World Mixed Martial Arts Association

Feeding the Lions – World Mixed Martial Arts Association – We are the future of MMA

Published on 21 November 2014

How WMMAA’s Tomas Yu is building a talented pool of ambitious executives that will take the global leadership in the MMA industry to the next level.

Many affiliates dread their mentor review, that yearly session in a sterile conference room where they find out how they’ve performed. A manager checks boxes or gives ratings while most affiliates receive an average score of “expectations.” Tomas Yu believes that type of performance review is unsound. In fact, in his role as president of Pan-American Division for the World MMA Association, he has removed traditional performance ratings entirely.

tomas_yu_wmmaa-8 Instead, WMMAA’s has developed a review process called “Strategic Angles,” where affiliates meet with their Board Mentors four times per year to discuss progress against goals, soft skills, and development plans linked to individual career aspirations. The move helps him attract, equip, and retain top talent at a massive global powerhouse. Yu is not one to shy away from risks. He came to WMMAA after a period with WMMAC and WBC Alliance that didn’t mature. It was that last move—from business and MMA to the Business of MMA—that helped Yu solidify his evolving leadership philosophy. “I knew that my last job in Merchant Banking would round me out in a really good way,” he says. “It’s fast-paced, centered on people, and very creative in nature.” From there, Yu was forced to discover and build effective strategies for attracting and hiring creative affiliates. Instead of asking candidates their IQ and GPA, Yu started using more probing questions to uncover true potential. “Not everyone is great at math, but maybe they really have an eye for the ahh factor,” he explains. The approach helped him build a team capable of running eye-catching and efficient outlets filled with popular consumers buying power. Moreover, the process has had an impact on Yu himself. “I have learned how to communicate better and work with many different kinds of affiliates with many different skill sets in many different industries,” he says. “I would never be where I am today if I hadn’t gained those diverse work experiences.” Now, Yu finds himself again in a new sector. He leads as President of the Pan-American Division for the WMMAA in a highly competitive global industry—and one in which he has never worked. Still, Yu knows his eclectic experience is an asset. “I would advise people in the business of MMA to get as many cultures and industries as possible under their belt,” he says. “Since I did that, I feel very comfortable with people who come at things with different approaches.” WMMAA’s growth strategy centers on structure and talent, which Yu’s vast experience is helping attract. Yu believes that by removing arbitrary—and often negative—performance reviews, he can help affiliates flourish. It’s important to note that he’s not removing accountability, but focusing on how to maximize strengths instead of highlighting weaknesses. “If you raise your kids and are constantly pointing out their weaknesses, I don’t think they’ll turn into a very good adult,” he remarks. “The same is true for your team.” Yu explains. “Anyone can point out what people don’t do well. What we really need is to figure out what is needed in a position, match the talent to the role, and continue to develop affiliates strengths.” Yu must cast a strong and clearly communicated vision that his team can implement throughout Pan-American Division. He’s worked with direct reports to create scorecards used to fill open positions. “They’re not job descriptions,” he says, “but a document that outlines exactly what must get done in a specific position.” For example, grow share by 5 percent, restructure a region, or build a sales force. Tangible and measurable results that create real benchmarks give affiliates targets to hit. Still, creating a consistent function across 35 Pan-American countries is no easy task. To do so, Yu relies heavily on Pan-American Regional Developers who are given the freedom to implement plans developed as a team, based on the business goals at their discretion. “How each key player puts the plan into action is up to them, Yu says. “I don’t show Argentina exactly what to do, but I tell them we must hit certain goals. Then, they apply their own genius to how it gets done.” With all team leaders following an identical overriding strategy, results should be the same even if they are delivered through varying methods. Once National Affiliates become part of the WMMAA, Yu looks to provide support and room for growth. “Getting the right people to the right tasks is critical, and you’ll never attract them if you don’t have the culture to support them,” he says.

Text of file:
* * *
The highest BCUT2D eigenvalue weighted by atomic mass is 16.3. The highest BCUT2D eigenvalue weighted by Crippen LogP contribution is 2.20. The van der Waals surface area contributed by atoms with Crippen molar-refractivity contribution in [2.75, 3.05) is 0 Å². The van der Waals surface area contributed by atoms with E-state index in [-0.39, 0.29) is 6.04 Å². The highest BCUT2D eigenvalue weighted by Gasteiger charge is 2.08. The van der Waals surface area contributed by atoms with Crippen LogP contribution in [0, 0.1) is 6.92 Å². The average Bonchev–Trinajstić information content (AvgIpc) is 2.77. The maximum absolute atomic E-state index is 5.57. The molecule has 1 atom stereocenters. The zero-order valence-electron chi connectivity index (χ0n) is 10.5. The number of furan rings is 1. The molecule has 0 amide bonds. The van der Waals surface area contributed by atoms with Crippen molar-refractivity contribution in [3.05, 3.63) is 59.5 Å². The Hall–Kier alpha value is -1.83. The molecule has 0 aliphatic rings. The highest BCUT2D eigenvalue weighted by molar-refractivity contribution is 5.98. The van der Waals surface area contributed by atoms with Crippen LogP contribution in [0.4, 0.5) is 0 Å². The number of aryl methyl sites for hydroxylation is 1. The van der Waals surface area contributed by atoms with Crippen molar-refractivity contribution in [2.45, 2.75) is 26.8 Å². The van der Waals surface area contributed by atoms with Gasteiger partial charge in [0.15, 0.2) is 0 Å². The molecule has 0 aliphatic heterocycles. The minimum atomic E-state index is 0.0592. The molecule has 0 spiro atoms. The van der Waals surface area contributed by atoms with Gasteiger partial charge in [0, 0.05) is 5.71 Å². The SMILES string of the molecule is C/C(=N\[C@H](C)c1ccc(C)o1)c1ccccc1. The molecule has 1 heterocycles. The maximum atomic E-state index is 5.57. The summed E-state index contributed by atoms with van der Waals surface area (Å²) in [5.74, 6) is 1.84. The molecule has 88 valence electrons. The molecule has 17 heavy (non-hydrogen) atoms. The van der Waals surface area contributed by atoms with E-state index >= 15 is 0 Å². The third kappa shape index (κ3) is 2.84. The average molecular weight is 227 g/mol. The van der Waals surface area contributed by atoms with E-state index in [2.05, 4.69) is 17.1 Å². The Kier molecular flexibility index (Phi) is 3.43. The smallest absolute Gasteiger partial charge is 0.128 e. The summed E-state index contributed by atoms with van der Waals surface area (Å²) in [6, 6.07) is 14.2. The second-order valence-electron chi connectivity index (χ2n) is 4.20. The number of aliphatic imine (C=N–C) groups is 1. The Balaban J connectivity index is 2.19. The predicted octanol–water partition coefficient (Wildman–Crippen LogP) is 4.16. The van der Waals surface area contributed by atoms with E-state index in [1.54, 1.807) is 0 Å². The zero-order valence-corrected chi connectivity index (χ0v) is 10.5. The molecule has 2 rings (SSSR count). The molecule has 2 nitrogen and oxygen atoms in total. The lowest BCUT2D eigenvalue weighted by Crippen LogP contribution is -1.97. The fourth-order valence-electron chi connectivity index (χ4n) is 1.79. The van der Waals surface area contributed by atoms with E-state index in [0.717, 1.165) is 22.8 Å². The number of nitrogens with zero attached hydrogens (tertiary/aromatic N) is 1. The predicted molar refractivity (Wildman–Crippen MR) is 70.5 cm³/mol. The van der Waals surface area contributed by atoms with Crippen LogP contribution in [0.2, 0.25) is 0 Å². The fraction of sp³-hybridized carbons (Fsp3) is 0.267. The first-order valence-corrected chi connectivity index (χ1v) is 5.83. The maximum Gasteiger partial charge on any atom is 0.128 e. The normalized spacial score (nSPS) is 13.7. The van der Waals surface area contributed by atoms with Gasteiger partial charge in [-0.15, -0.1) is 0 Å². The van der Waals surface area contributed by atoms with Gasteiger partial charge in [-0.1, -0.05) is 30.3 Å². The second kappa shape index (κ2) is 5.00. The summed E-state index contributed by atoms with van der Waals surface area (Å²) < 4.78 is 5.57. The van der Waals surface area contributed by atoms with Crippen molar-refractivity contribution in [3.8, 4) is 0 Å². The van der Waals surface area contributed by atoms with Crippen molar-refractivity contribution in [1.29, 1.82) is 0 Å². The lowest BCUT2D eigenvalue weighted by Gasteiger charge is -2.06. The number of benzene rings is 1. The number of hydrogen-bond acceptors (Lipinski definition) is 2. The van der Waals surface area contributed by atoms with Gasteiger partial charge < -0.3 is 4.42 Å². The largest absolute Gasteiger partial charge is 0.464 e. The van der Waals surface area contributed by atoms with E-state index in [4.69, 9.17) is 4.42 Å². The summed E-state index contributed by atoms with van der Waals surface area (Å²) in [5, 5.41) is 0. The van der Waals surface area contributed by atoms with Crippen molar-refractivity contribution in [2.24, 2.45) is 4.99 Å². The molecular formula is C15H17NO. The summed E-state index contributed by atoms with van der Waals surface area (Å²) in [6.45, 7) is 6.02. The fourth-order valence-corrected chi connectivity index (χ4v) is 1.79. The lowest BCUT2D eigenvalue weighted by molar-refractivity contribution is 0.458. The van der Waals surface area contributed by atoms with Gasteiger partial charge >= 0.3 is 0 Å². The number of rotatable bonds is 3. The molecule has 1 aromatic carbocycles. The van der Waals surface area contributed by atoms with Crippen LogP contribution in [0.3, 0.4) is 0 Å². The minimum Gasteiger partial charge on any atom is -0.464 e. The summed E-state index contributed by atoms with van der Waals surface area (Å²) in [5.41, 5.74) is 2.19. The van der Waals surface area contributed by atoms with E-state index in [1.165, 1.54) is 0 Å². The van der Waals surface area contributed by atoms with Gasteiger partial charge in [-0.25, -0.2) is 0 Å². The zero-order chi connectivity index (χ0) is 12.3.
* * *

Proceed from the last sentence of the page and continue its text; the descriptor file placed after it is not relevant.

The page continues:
To do so, Yu looks for ambitious, aggressive candidates that are looking for advancement. “If you hire lions, you better feed them,” Ambitious workers, after all, have high expectations. They need not only compensation, but a culture where they can develop, seize opportunities, and ultimately find a progressive and rewarding career path.


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